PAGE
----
Social workers, teachers, counsellors, therapists, parents: here is an empowering, simple and fun way to measure change and notice progress with your clients, students, groups, teams, families and communities.
From its humble origins as a set of printed paper pads, this classic resource is now available in a handy digital format! The Scaling Kit DVD features 10 web-based, interactive scaling masters with moveable components and text bubbles – and, of course, a booklet of suggestions. You can open up one or more of the scaling masters on your computer and simply print it out for the client to write on. Or you can explore the digital interactivity of each scale with your client by opening the master(s) on your computer or ipad, and shifting the scale’s moveable component to where the client indicates they are at.
Once you or your client have marked a rating point on screen, a permanent record can be made by printing the scale to show the user’s choice. Scales can also be personalised to each individual or session using the text bubble, where such things as plans, comments and goals can be typed.
The 10 web-based, interactive masters on the DVD are:
Balance – Circle – Ladder – Pathway – Pendulum – Rating – Wheel – Sun Up/Sun Down –Thermometer – Ups and Downs – Water Tank.
From goal-setting to building skills, from changes in behaviour or mood to evaluation, visual scaling is one of the most powerful ways to measure change.
NB: No internet connection is needed to operate this resource, but a browser program is required, such as Internet Explorer or Google Chrome.
Innovative Resources has developed a web-based version of The Scaling Kit.
You will need internet connection to access it, but has lots of bells and whistles.
To find out more click here.
Stories and Reviews
‘The Tank Scale: A story,’ The Serious Optimist, no. 33, 2007.
I love the water tank scale with its ripply, corrugated iron sides, because it’s so versatile and topical. It’s a metaphor for capacity; for confidence, knowledge, hope, motivation. It provides the framework for wonderful therapeutic conversations. And what’s more, it can be fun and memorable.
A grandmother, let’s call her Marie, was raising her 15-year-old granddaughter. She and I engaged in a great conversation using the tank metaphor. A lot was happening for Marie and her family, but we were focusing on how secure she felt about letting her granddaughter, Jodie, join her friends in their social activities.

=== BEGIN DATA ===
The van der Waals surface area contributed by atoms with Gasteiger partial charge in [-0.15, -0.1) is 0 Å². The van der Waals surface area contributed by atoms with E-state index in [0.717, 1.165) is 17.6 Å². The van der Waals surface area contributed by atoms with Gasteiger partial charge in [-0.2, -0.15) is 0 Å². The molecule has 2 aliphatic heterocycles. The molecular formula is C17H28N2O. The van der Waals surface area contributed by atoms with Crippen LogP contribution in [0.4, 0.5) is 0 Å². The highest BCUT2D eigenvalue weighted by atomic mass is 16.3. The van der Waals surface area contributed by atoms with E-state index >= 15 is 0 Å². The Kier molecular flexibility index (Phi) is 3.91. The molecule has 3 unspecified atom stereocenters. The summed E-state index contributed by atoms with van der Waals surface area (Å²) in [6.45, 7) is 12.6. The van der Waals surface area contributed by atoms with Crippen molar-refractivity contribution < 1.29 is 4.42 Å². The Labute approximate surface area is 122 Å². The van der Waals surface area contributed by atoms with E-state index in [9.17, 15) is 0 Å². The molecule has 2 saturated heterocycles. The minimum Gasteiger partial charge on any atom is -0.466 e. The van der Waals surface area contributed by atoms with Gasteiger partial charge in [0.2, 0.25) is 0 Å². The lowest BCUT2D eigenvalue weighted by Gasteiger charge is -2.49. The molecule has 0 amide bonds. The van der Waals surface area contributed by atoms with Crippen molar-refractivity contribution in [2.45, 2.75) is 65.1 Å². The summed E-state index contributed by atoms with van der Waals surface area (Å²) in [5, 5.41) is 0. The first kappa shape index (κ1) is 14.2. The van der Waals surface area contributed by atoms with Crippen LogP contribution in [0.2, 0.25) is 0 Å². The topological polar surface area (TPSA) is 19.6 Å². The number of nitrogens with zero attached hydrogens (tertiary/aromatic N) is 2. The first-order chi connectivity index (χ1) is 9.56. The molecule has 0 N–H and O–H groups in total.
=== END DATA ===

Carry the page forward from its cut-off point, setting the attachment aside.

I asked her to draw a line across the tank that represented how secure she felt. Then I asked her what was keeping the line at that level. She said:
- Jodie always rang to say where she was.
- She knew one of the other parents and thought this parent would make sound judgements about what her own daughter could do.
- She felt Jodie was a fairly cautious kid who had seen a lot of bad things happen in her life.
We then focused on the inlet to the tank and we discussed the things that increased Marie’s sense of security. She said she felt secure:
- when Jodie went out on planned activities,
- when she went out during the day,
- when she, Marie, was not tired and grumpy before Jodie went out,
- and when she knew who Jodie was with.
Our focus then shifted to the outlet tap on the tank. I asked about the things that drained Marie’s confidence. She replied that she felt her confidence draining away when:
- she remembered what a devil she herself had been at that age;
- she heard terrible stories on the news;
- she recalled the memory of her late daughter’s suffering;
- she imagined possible dangers.
We noticed how normal all these ‘draining’ thoughts were, and then set about thinking how she could create more opportunities for the positive inflow influences to happen. We talked about how she could take more control over how often and how far the outflow tap was turned on.
We came up with some simple plans and we acknowledged that unless there was a constant inflow and outflow of water, the tank could become stagnant. Turning on the tap and draining water out of the tank was important for making decisions about degrees of risk. Knowing how to create an inflow gave a top-up of motivation, as well as courage and confidence.
Di O’Neil, Director, St Luke’s Anglicare
‘Reflexions from a secondary school,’ The Serious Optimist, no. 35, 2008.
I had the pleasure of being invited into a classroom to witness some great resources in action. Year 8 Geography students had been researching sustainability. Their mentor, Gail Koehler, chose the ‘water tank’ from Innovative Resources’ The Scaling Kit as a reflection activity. Students used the tank to assess the quality of their sustainability assignments. Factors that strengthened their work were indicated on the inlet pipe. Factors that drained its quality were indicated on the outlet tap.
Gail then scattered the magnificent Reflexions cards. Students selected cards to indicate their feelings about how our society is addressing—or failing to address—the issues around climate change and sustainability. These young people were drawn into a reflective mindset that helped make sense of their research and contextualise it within current society. The class finished with a fierce debate about our environmental responsibilities.
Gail and I said little. We had created a space where imagination and openness flowed. Instead of drowning our students in a sea of information we allowed them to creatively consolidate what they had learned.
These young people left the room still deep in conversation, still reflecting and still engaging in the learning process—voluntarily.
Richard Malone, Secondary teacher